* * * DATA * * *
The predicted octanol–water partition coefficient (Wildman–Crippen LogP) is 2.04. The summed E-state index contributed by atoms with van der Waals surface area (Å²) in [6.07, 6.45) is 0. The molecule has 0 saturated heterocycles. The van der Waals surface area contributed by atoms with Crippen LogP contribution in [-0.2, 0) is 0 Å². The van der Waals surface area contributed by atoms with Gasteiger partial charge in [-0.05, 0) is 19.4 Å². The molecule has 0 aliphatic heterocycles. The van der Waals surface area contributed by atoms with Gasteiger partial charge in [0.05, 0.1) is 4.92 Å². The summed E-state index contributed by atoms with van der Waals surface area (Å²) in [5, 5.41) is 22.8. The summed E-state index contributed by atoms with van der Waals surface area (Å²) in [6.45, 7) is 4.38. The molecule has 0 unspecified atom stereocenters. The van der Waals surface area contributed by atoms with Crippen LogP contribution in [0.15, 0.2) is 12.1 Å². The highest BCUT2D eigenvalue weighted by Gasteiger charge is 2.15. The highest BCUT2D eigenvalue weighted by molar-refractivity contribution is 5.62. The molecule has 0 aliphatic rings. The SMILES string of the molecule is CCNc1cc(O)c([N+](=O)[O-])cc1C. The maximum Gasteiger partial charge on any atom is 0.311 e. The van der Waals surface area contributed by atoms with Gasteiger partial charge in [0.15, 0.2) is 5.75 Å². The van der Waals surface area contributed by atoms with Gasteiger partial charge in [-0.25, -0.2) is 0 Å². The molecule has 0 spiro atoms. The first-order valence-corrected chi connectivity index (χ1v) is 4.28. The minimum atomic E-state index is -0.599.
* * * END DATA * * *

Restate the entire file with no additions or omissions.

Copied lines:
The predicted octanol–water partition coefficient (Wildman–Crippen LogP) is 2.04. The summed E-state index contributed by atoms with van der Waals surface area (Å²) in [6.07, 6.45) is 0. The molecule has 0 saturated heterocycles. The van der Waals surface area contributed by atoms with Crippen LogP contribution in [-0.2, 0) is 0 Å². The van der Waals surface area contributed by atoms with Gasteiger partial charge in [-0.05, 0) is 19.4 Å². The molecule has 0 aliphatic heterocycles. The van der Waals surface area contributed by atoms with Gasteiger partial charge in [0.05, 0.1) is 4.92 Å². The summed E-state index contributed by atoms with van der Waals surface area (Å²) in [5, 5.41) is 22.8. The summed E-state index contributed by atoms with van der Waals surface area (Å²) in [6.45, 7) is 4.38. The molecule has 0 unspecified atom stereocenters. The van der Waals surface area contributed by atoms with Crippen LogP contribution in [0.15, 0.2) is 12.1 Å². The highest BCUT2D eigenvalue weighted by Gasteiger charge is 2.15. The highest BCUT2D eigenvalue weighted by molar-refractivity contribution is 5.62. The molecule has 0 aliphatic rings. The SMILES string of the molecule is CCNc1cc(O)c([N+](=O)[O-])cc1C. The maximum Gasteiger partial charge on any atom is 0.311 e. The van der Waals surface area contributed by atoms with Gasteiger partial charge in [0.15, 0.2) is 5.75 Å². The van der Waals surface area contributed by atoms with Gasteiger partial charge in [-0.25, -0.2) is 0 Å². The molecule has 0 spiro atoms. The first-order valence-corrected chi connectivity index (χ1v) is 4.28. The minimum atomic E-state index is -0.599.